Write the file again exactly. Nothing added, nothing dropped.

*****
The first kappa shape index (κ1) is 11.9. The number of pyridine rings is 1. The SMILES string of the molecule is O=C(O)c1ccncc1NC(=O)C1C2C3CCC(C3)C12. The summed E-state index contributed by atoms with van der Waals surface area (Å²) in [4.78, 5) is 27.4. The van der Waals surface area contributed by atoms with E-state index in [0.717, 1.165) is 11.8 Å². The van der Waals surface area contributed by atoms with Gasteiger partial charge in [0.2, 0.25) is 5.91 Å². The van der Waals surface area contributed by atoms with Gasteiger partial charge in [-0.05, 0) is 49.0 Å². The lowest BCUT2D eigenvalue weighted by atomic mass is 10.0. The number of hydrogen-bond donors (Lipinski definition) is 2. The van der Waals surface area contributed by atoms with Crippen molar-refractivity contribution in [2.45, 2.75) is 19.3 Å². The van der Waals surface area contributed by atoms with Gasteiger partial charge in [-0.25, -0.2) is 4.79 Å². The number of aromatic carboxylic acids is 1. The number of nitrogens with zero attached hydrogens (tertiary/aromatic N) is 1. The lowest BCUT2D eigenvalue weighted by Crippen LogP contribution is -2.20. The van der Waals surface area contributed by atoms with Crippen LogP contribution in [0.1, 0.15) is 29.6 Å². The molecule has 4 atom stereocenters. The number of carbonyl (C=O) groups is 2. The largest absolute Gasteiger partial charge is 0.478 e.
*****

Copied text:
The first kappa shape index (κ1) is 11.9. The number of pyridine rings is 1. The SMILES string of the molecule is O=C(O)c1ccncc1NC(=O)C1C2C3CCC(C3)C12. The summed E-state index contributed by atoms with van der Waals surface area (Å²) in [4.78, 5) is 27.4. The van der Waals surface area contributed by atoms with E-state index in [0.717, 1.165) is 11.8 Å². The van der Waals surface area contributed by atoms with Gasteiger partial charge in [0.2, 0.25) is 5.91 Å². The van der Waals surface area contributed by atoms with Gasteiger partial charge in [-0.05, 0) is 49.0 Å². The lowest BCUT2D eigenvalue weighted by atomic mass is 10.0. The number of hydrogen-bond donors (Lipinski definition) is 2. The van der Waals surface area contributed by atoms with Crippen molar-refractivity contribution in [2.45, 2.75) is 19.3 Å². The van der Waals surface area contributed by atoms with Gasteiger partial charge in [-0.25, -0.2) is 4.79 Å². The number of aromatic carboxylic acids is 1. The number of nitrogens with zero attached hydrogens (tertiary/aromatic N) is 1. The lowest BCUT2D eigenvalue weighted by Crippen LogP contribution is -2.20. The van der Waals surface area contributed by atoms with Crippen LogP contribution in [0.1, 0.15) is 29.6 Å². The molecule has 4 atom stereocenters. The number of carbonyl (C=O) groups is 2. The largest absolute Gasteiger partial charge is 0.478 e.